Grammar wears cut-offs in email

I have sunk low. From the formal correspondence with perfect spacing that I learned to execute back in grade school – letters hand written, of course, in slow loopy cursive – I have adopted a curt and, I’ll admit it, error-filled email style. If there’s a salutation at all, it often runs like a dog from a car parked lakeside straight into the body of the email. Sometimes I dispense with paragraph breaks, making the whole one solid block. And I frequently sign off with nothing more than a “Cheers.”

I haven’t yet dispensed with capitals as a rule; but if a few slip by me, I’ll turn my head and them go, excusing myself with some e.e.cummings reference or the thought that “i” instead of “I” might be taken for humility. Hah. Simply considering myself alongside e.e.cumming would seem to suggest that I am no “i.”

As for other grammar, things fare no better. I have always loved the dash, the elegant em-dash (not to be confused with the en-dash, which steps in for “to” when a word won’t do, or with the hyphen, which you see here), and email is like the enabling “just one more” friend. So, too, with ellipses that sprinkle from my typing hand like sugar.

I try to keep it tight when it counts; but “send” is the siren near shore, and I succumb, though careers and friendships may founder on the shoals. I still regret using the plain old past tense in an exchange with a literary agent when the past perfect would have been better. And in a recent note whose recipient is a delightful acquaintance, I stuck an explanatory phrase in a misleading spot with the possible effect that she’ll think her verbose (she is not) when I actually meant the “much” to refer to my enjoyment of her work.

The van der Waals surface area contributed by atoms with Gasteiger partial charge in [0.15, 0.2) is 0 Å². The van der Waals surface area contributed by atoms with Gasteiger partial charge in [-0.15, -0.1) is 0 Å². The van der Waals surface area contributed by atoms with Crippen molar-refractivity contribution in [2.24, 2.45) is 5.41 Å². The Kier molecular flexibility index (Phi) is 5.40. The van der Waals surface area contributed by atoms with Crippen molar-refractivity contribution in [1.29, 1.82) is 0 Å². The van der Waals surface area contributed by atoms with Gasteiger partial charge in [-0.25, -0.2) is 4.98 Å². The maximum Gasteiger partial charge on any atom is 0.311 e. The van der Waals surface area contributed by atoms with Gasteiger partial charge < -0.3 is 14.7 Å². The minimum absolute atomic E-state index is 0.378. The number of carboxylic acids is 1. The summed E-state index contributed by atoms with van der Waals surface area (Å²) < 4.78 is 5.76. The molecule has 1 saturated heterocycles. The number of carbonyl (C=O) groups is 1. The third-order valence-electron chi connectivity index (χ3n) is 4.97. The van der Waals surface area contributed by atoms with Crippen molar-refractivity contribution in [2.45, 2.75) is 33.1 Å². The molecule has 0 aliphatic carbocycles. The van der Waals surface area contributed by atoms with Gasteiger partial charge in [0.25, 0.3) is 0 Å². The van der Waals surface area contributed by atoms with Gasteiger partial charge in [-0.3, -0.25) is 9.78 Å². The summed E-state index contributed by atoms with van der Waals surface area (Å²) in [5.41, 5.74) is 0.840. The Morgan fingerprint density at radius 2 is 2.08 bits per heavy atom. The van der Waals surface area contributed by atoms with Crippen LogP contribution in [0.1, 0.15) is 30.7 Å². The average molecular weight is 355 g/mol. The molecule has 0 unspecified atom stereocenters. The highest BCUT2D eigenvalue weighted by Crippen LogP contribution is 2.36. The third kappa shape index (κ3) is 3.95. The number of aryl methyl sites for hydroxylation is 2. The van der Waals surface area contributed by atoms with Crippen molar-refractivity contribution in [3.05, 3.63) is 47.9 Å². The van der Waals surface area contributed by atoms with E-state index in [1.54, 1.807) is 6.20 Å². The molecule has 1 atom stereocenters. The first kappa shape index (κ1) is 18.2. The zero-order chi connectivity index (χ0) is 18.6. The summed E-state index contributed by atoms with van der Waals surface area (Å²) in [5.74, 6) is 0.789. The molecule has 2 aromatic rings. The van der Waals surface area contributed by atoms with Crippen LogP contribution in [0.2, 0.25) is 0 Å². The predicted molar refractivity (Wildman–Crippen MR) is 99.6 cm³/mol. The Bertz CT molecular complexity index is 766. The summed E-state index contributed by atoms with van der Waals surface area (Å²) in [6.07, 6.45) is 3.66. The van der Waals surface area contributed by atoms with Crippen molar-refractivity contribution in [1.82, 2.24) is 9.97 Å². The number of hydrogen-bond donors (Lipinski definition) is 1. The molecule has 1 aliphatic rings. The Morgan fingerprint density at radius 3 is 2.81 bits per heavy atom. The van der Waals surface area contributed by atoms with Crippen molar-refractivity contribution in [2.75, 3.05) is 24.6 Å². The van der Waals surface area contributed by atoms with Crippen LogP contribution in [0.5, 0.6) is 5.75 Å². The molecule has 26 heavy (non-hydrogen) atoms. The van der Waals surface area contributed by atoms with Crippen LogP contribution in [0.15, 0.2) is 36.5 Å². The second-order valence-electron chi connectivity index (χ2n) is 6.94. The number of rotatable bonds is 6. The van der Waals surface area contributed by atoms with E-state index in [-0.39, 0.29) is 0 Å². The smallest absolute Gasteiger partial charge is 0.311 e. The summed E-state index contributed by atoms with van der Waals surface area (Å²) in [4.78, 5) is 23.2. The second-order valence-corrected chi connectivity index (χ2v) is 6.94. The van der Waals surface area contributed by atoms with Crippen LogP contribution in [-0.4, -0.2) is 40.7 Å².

Still, I am ever so happy that with the stroke of a key I can communicate instantly with people far away, do quickly such housekeeping things as coordinating family calendars or sharing travel itineraries, alert a colleague to a discovery she might find valuable for her research, or tell a friend that I’ll hit the $1.99 movie theater that night, 7:15 show – join me?

Grammar counts, don’t get me wrong; and formality in correspondence is still as important as table manners for enabling a comfortable environment of respect for all parties. But I’d like to think that just as sometimes it’s okay to put your elbows on the table and talk after taking a bite, so a typo here or there, extra exclamation points, the absence of “Sincerely,” or sending a single lump of a note can still accomplish its purpose: a congratulatory “whoop,” a clarifying detail, connection with a dear far friend, groceries that need fetching,…

Okay or not, we do the best we can with the human constraints of time, inclinations to failure, and the buoyant need to say “hello” every now and then. I’m all in favor of good grammar. At the same time, to email’s bending the rules in new and creative ways, allowing folks an easy way to connect, I say “Cheers!”

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